By Libya Herald reporters.
Benghazi, 21 February 2016:
After months of stalemate, the Libyan army in Benghazi today appeared to have broken through . . .[restrict]IS and Ansar Al-Sharia positions and captured the small but highly-important port of Mreisa, long the terrorists’ main source of men and supplies, mostly shipped from Misrata.
The army has published pictures showing Armed Forces Commander-in-Chief, General Khalifa Hafter in an operations room where he has taken personal charge of the battle.
Footage also released by the army showed troops advancing behind a tank which was trying to breach a high sand berm dumped across the road. No location was given but the demeanour of the troops suggested that they were flushed with success and pressing forward.
There are no figures for casualties in today’ fighting but when the army assault began yesterday on several fronts, as many as 18 soldiers were killed, including a Saiqa commander.
The army assault appears to have taken place on a wide front in Benghazi itself with fighting in Leithi, Bouatni and Hawari, where it is being claimed that the hospital has been recaptured. Since this morning there have been roadblocks on all the main streets in the city.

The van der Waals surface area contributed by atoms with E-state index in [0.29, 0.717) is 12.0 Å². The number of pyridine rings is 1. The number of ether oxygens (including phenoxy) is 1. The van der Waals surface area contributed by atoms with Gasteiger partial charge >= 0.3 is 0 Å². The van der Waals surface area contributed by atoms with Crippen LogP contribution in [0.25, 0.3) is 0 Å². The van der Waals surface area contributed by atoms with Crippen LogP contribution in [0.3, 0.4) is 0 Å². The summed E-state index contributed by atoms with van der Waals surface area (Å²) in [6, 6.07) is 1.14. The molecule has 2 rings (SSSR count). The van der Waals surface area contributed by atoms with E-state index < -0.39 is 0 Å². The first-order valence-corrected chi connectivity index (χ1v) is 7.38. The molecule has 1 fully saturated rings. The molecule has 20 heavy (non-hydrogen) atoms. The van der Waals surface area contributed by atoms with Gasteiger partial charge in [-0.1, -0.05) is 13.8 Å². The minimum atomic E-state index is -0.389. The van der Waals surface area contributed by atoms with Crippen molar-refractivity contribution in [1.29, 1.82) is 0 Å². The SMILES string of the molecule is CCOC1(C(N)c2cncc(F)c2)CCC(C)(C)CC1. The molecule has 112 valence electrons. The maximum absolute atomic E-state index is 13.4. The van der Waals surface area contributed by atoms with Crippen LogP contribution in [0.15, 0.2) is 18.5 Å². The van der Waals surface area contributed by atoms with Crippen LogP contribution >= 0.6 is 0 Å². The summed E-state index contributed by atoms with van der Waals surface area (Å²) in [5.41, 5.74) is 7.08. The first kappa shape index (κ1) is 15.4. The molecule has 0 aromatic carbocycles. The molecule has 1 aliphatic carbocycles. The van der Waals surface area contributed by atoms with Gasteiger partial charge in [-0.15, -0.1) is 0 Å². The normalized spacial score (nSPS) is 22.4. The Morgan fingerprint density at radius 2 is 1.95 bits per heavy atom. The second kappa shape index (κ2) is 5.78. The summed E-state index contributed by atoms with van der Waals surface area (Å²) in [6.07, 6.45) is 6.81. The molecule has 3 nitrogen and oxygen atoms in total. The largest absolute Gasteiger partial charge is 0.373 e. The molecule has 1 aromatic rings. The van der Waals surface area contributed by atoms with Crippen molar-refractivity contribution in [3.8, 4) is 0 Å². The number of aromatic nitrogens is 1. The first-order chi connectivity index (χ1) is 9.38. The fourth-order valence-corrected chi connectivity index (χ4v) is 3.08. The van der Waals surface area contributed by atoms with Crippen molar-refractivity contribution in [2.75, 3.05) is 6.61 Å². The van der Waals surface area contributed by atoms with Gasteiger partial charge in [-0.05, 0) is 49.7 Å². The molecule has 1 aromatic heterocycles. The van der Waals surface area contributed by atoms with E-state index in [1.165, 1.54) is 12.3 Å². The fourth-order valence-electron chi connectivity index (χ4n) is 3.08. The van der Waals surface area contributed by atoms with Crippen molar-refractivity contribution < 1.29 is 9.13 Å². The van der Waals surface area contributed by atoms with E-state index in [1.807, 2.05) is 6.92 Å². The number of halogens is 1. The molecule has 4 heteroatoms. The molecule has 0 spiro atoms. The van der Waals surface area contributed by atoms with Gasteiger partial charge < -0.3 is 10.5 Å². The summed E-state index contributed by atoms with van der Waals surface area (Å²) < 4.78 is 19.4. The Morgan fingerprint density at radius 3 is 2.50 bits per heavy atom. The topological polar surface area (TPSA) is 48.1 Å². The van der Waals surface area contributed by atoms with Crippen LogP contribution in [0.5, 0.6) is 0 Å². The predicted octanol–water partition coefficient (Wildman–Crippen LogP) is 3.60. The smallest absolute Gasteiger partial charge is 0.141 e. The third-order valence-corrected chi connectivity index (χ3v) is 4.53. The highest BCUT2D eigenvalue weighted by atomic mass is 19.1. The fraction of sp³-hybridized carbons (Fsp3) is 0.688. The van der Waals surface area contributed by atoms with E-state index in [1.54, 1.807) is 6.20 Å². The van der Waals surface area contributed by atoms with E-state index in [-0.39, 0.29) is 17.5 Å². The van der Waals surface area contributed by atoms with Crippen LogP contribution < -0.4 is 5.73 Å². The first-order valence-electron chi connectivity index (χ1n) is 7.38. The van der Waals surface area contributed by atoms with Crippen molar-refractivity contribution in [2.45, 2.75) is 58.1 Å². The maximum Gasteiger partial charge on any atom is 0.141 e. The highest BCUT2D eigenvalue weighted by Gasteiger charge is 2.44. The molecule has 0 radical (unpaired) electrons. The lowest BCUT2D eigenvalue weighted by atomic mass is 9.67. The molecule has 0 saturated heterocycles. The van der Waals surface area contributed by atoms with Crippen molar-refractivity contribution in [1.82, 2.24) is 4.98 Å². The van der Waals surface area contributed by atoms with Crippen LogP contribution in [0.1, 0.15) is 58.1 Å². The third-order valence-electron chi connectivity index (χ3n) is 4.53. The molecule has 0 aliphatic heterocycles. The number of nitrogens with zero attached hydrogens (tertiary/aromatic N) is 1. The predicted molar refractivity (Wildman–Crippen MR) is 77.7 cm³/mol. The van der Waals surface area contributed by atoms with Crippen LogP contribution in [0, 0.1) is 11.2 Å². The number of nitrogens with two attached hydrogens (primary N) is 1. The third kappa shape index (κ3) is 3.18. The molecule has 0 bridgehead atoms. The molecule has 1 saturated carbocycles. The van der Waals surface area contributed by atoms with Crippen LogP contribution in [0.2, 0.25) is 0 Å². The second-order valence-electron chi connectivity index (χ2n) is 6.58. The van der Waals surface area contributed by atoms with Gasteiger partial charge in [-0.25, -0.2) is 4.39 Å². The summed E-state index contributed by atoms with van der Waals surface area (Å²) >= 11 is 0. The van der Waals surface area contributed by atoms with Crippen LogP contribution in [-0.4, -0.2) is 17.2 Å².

However the key development has been the claimed capture of Mreisa, 15 kilometres south of Benghazi, though some reports early this evening suggested that there was still resistance in the port itself, with the army occupying most of the town.
If Mreisa has fallen, the terrorists will have lost a vital supply link. Moreover, on paper at least, they may now be cut off by land, with government forces controlling a large arc of territory from the small port up to Benghazi.
Troops are also reported to have taken the Nakheil beach resort in Ganfouda, near Mreisa.
It is still unclear what caused the apparent sudden collapse of terrorist resistance. The loss of Mreisa does not necessarily mean IS and Ansar are completely cut off from resupply. In Sabri, which has held out in the face of regular government attacks, weapons and reinforcements have been landed on the beach.
In the last 18 months of fighting, Hafter has announced several times that his forces would triumph within weeks. However, until now, pushes by the army have tended to peter out after a day or two. The terrorists have then counterattacked – Hawari Hospital had for instance changed hands at least twice. Thus the Benghazinos who have tonight been tweeting “Game Over” may be celebrating prematurely. [/restrict]